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Sedimentology and Stratigraphy, 3rd Edition

Sedimentology and Stratigraphy, 3rd Edition

Gary Nichols

ISBN: 978-1-119-41727-9

Jan 2020, Wiley-Blackwell

500 pages

Select type: E-Book


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Modification to the structure of the text

Each chapter covering environments of deposition will be divided into two sections.

  • The first section will cover the characteristics of the modern setting, outlining the principal processes of erosion, transport and deposition. This will primarily be a geomorphological approach to sedimentology and environments.
  • The second section will consider the products of the depositional environments in terms of what is preserved in the sedimentary record. This will be a stratigraphic approach to the products of different depositional environments.

This approach is proposed to help draw a distinction between features that are important products of sedimentary processes in modern landscapes and the sedimentary products that will be preserved in the rock record. As an example, upland glacial processes create important sedimentary features in modern landscapes but are in regions of net degradation and will not be preserved in the longer-term rock record.

The principle of using modern environments to interpret the sedimentary record will also be explored in more detail in terms of the limitations of the approach. Changes in the forms and diversity of plants and animals through time have very strongly impacted on sedimentary processes and products in both continental and marine environments. The differences between icehouse and greenhouse periods in Earth history also need to be taken into account when considering sedimentary environments. In particular, our current view of depositional environments is through the prism of the recent ice ages and many aspects of the greenhouse world would have looked very different.  A simple ‘uniformitarian’ approach must therefore be used with care. Previous editions of the book made mention of these issues, but there will be more prominence to how changes in the planet through time impact on sedimentology.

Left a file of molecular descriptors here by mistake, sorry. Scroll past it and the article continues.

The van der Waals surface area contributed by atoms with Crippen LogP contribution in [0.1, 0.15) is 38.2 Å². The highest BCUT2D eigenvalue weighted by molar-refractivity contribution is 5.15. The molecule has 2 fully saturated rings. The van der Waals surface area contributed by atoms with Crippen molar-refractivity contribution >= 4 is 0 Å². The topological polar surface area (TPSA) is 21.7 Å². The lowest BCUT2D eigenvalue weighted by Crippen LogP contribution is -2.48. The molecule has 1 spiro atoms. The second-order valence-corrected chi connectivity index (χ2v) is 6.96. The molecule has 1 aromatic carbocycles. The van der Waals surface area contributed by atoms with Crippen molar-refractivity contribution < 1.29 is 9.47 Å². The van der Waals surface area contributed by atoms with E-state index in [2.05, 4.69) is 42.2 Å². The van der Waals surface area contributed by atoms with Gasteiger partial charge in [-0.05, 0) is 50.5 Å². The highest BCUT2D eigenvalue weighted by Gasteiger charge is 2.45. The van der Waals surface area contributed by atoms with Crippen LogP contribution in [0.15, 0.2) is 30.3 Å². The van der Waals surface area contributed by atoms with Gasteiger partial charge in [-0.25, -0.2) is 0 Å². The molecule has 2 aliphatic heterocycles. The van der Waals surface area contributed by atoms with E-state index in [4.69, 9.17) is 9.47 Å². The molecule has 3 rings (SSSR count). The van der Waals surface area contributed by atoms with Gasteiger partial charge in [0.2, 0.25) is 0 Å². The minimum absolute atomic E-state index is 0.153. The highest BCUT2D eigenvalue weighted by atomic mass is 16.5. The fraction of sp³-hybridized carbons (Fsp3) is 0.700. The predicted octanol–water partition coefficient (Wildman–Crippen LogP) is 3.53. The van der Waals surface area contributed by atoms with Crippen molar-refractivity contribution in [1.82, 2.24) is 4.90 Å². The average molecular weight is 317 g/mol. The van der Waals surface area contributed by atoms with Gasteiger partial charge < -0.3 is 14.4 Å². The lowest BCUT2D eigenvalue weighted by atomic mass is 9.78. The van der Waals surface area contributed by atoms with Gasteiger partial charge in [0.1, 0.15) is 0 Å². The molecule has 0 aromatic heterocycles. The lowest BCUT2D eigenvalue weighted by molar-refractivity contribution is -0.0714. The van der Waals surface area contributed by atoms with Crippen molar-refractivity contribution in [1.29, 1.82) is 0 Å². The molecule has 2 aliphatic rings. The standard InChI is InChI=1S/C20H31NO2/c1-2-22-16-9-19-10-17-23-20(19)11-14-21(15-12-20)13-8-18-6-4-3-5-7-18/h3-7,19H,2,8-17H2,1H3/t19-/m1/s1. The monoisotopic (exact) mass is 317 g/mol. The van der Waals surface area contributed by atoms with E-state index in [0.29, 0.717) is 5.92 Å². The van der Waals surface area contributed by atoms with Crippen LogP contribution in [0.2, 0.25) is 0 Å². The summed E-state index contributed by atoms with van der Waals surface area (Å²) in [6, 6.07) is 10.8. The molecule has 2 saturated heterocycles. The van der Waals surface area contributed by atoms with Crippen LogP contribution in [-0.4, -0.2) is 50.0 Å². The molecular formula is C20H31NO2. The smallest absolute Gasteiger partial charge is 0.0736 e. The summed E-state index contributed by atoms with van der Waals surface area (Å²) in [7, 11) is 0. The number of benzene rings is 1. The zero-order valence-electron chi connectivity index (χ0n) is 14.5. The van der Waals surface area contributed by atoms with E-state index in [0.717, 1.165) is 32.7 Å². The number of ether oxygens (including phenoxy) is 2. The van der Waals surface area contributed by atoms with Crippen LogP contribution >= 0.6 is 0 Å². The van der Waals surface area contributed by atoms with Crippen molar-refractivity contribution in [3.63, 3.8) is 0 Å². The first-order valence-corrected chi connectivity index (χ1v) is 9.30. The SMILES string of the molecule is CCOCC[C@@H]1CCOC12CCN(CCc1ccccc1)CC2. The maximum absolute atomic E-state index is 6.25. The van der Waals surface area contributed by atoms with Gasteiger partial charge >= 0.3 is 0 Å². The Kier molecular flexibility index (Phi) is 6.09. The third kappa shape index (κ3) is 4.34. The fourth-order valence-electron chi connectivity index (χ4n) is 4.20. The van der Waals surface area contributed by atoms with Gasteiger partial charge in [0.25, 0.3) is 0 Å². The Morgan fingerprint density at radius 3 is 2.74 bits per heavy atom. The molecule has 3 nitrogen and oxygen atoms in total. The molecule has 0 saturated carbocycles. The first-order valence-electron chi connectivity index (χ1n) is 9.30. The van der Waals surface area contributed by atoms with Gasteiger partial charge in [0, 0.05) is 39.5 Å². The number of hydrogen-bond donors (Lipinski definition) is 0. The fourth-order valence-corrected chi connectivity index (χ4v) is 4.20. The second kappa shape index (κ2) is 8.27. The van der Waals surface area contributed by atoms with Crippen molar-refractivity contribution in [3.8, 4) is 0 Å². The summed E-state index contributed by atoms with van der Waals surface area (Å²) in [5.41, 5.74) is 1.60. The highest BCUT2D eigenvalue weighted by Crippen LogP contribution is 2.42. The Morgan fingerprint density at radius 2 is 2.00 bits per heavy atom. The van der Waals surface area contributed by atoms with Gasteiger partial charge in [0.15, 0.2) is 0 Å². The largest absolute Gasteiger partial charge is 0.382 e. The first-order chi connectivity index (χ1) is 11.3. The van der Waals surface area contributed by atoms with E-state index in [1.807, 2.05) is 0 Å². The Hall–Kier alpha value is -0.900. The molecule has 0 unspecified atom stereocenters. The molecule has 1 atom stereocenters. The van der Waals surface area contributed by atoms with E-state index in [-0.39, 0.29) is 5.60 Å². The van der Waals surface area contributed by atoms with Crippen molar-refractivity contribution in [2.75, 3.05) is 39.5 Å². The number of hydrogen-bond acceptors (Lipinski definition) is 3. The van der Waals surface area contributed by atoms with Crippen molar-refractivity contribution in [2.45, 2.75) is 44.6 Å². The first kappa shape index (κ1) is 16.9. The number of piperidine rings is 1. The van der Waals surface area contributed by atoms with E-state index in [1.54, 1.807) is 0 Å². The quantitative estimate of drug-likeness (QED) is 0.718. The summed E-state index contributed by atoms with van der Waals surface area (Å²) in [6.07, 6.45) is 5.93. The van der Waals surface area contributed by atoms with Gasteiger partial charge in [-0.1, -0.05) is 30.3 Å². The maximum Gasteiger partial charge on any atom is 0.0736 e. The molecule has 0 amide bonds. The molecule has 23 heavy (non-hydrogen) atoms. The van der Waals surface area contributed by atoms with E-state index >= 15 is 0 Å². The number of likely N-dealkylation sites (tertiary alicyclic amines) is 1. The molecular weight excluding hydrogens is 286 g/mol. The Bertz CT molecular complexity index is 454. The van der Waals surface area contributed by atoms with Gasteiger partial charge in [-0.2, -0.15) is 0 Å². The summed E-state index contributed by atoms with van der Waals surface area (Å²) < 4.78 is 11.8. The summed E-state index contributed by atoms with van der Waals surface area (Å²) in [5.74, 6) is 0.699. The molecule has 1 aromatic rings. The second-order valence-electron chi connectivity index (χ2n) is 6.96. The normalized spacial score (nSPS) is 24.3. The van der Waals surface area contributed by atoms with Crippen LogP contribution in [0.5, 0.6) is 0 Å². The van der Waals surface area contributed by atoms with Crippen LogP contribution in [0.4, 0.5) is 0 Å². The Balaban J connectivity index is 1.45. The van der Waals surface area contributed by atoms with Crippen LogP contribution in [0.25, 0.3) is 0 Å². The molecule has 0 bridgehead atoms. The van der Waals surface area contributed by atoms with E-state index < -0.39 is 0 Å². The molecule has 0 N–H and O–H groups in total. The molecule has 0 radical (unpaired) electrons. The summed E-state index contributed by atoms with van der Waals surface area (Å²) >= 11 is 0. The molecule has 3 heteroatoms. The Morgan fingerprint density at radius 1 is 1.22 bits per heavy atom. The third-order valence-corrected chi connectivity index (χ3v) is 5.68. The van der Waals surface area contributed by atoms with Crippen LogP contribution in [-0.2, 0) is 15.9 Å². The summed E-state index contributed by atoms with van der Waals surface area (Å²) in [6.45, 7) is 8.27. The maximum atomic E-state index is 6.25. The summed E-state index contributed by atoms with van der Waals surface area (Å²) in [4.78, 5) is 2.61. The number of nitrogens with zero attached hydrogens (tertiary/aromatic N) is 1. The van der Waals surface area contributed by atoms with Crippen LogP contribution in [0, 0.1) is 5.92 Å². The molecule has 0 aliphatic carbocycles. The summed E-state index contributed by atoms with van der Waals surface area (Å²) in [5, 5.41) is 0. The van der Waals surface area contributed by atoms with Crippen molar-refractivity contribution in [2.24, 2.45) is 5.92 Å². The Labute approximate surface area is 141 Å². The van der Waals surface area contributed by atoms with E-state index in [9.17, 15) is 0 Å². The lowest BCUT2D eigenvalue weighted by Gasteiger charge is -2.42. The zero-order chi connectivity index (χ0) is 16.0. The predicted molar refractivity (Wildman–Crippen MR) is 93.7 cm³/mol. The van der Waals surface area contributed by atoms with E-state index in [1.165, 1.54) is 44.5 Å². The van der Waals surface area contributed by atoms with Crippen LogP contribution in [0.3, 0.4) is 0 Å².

In the past it was important to provide comprehensive citations of key pieces of information, but the ease of access to on-line reference materials has resulted in changing patterns of access to source material amongst students of geology. It remains important to provide users of this book with clear guidance on where further information about topics can be found in journal articles, books and on-line reference resources, but the use of citations and references will be modified.  In place of citations within the text, key references will be listed at the ends of sections and chapters. This will improve the flow of the narrative in the text and make the text sections more concise. The reference lists will provide clear signposting of the key journal articles, reference texts and on-line resources that users of the book will find most relevant. [NOTE: following proposal review, the author has now backtracked on this idea a little and will include key references within the text.]



In this edition full colour will be used for all diagrams and photographs. The style of diagrams used in the 2nd edition of the book will be retained, but all will be redrafted with additional information where appropriate and clarity improved. The revised structure of the book will result in some new diagrams being required. Additional photographs are now available from the author’s collection to illustrate both modern environments and examples of sedimentary features from the rock record.


Volume length

The new edition will contain some new material although the overall scope of the 2nd edition will be retained. An increase in the overall length of the book is therefore anticipated with an aim to keep this to approximately 10%.


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